The crypto ecosystem has spent over a decade proving it can disrupt the status quo as crypto and blockchain technologies like cryptocurrencies, nonfungible tokens (NFTs), and blockchain-based games go head-to-head against their mainstream counterparts.
While Bitcoin has managed to shoulder its way closer to mainstream adoption, the same cannot be said for other crypto subsectors. In the gaming world, blockchain games were afforded hype and passion similar to their mainstream competitors over the years.
However, challenging the status quo of an established industry is no easy feat. As a result, the blockchain gaming industry is tasked with delivering everything mainstream games offer, exceeding gamers’ expectations with new features and experiences.
Considering the potential of crypto innovations to disrupt the mainstream, the crypto community has not given up on GameFi — the fusion of gaming and finance. Building on the foundation laid by crypto entrepreneurs, mainstream gaming veterans have taken up the challenge to deliver a highly-anticipated comeback for the blockchain gaming industry.
For over 25 years, Peter Bergstrom worked at mainstream gaming publishers, including Microsoft Game Studios and Sony Interactive Entertainment. As a producer of Age of Empires, he saw what it takes for a game to make an impact across generations. Bergstrom has now stepped into the Web3 world to help bring blockchain gaming up to par with traditional video games.
In an interview with Cointelegraph, Bergstrom dives into the factors that make or break a game title. He shares his take on why blockchain games haven’t taken off, and what needs to be done to change that.
Cointelegraph: Despite evident setbacks over the years, both gamers and capital investors continue to bet big on the success of blockchain gaming and the GameFi ecosystem. Looking back and comparing it to the traditional gaming industry, what do you think is missing? Is there a need for rebuilding the ecosystem from scratch, or can we build on the existing winning formula known to the gaming industry for decades?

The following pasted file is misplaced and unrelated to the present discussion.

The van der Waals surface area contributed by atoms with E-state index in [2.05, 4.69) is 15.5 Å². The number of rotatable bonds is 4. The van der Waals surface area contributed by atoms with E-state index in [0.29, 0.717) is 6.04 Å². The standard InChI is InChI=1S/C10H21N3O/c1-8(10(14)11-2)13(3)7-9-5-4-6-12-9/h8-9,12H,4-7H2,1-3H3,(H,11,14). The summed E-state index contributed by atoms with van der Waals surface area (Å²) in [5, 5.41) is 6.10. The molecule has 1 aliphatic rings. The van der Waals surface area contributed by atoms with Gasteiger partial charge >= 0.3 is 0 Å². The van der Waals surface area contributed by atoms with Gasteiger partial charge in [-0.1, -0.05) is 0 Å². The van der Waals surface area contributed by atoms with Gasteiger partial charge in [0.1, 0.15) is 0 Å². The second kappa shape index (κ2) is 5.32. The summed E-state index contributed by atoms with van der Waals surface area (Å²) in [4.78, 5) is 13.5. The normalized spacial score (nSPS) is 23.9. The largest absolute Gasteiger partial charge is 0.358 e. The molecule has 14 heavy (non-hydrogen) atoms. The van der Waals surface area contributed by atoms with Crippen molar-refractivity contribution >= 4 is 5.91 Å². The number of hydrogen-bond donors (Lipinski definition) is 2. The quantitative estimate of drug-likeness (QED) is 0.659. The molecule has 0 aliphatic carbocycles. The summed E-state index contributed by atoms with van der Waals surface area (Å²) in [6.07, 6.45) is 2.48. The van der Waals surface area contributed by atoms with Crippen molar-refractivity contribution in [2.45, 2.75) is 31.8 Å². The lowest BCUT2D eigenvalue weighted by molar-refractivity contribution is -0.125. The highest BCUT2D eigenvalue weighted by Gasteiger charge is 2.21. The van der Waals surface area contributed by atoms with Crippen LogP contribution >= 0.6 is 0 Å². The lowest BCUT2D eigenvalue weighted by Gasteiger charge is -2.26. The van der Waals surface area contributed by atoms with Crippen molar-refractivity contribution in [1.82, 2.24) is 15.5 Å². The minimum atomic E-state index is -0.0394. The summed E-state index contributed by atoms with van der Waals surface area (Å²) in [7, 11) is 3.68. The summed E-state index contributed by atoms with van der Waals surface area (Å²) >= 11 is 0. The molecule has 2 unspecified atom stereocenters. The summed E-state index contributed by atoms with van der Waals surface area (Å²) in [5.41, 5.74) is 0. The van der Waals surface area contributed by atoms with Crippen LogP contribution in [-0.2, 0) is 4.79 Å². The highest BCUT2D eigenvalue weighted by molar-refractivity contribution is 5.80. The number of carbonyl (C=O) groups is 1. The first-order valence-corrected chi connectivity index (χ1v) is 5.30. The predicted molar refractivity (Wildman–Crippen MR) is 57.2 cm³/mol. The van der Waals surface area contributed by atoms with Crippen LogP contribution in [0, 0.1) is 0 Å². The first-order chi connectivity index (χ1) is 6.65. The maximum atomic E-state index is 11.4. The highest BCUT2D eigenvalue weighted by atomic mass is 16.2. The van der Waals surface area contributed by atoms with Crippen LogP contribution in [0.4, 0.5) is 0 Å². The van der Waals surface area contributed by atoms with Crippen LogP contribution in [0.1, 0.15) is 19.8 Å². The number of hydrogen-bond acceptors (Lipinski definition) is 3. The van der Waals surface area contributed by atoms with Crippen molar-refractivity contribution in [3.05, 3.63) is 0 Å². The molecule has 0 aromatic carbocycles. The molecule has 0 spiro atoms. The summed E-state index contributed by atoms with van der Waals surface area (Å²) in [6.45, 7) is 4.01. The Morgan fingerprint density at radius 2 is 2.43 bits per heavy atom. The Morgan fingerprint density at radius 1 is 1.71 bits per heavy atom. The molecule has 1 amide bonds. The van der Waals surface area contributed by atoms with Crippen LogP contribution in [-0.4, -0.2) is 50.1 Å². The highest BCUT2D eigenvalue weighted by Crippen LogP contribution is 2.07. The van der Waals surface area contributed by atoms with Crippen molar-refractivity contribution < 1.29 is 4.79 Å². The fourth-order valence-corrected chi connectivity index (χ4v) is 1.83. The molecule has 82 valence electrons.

Peter Bergstrom: The traditional game business has had decades to invent and fine-tune what players find exciting:
- A compelling challenge and conflict
- The balance between player strategy and how to deal with chance events
- Compelling themes and story
- Rewards that are not just money based
The GameFi ecosystem has not had time to come close to making items 1–4 compelling or competitive with traditional games. In regard to rewards, it seems GameFi has primarily relied on earning money/crypto and little else — very complex systems and not compelling to many players.
Besides, there are no GameFi publishers that can come close to competing with the online (or retail) distribution systems of iOS, Android, Steam, Xbox, Playstation and Nintendo. Additionally, too little effort has been made to make onboarding to a GameFi game user-friendly or to play the game easy. Ease of use has largely been ignored.
CT: Will mainstream titles eventually make their way into blockchain/Web3 gaming?
PB: Eventually, AAA game developers will integrate Web3 […] and make hit titles. By using non-traditional forms of distribution, perhaps through evolved social media, a new artificial intelligence (AI)-driven distribution platform, or an acquisition of an established Web2 publisher — Web3 gaming will eventually find a solid audience
CT: In your experience working for one of the most iconic titles — Age of Empires (AOE) — what was the most crucial factor that helped the AOE franchise develop a relationship with fans and gamers that spans generations?
PB: Age of Empires was and is great because you were allowed to choose your own pace of gameplay. The games begin with you expanding a civilian populace; then, you build a military force to protect them, expand the civilian populace to support the military, and gradually build your empire over the course of a match. Some Age of Empires skirmishes can last for hours because the series places more control in your hands by giving you more options, which results in a slower, more considered and strategic play style.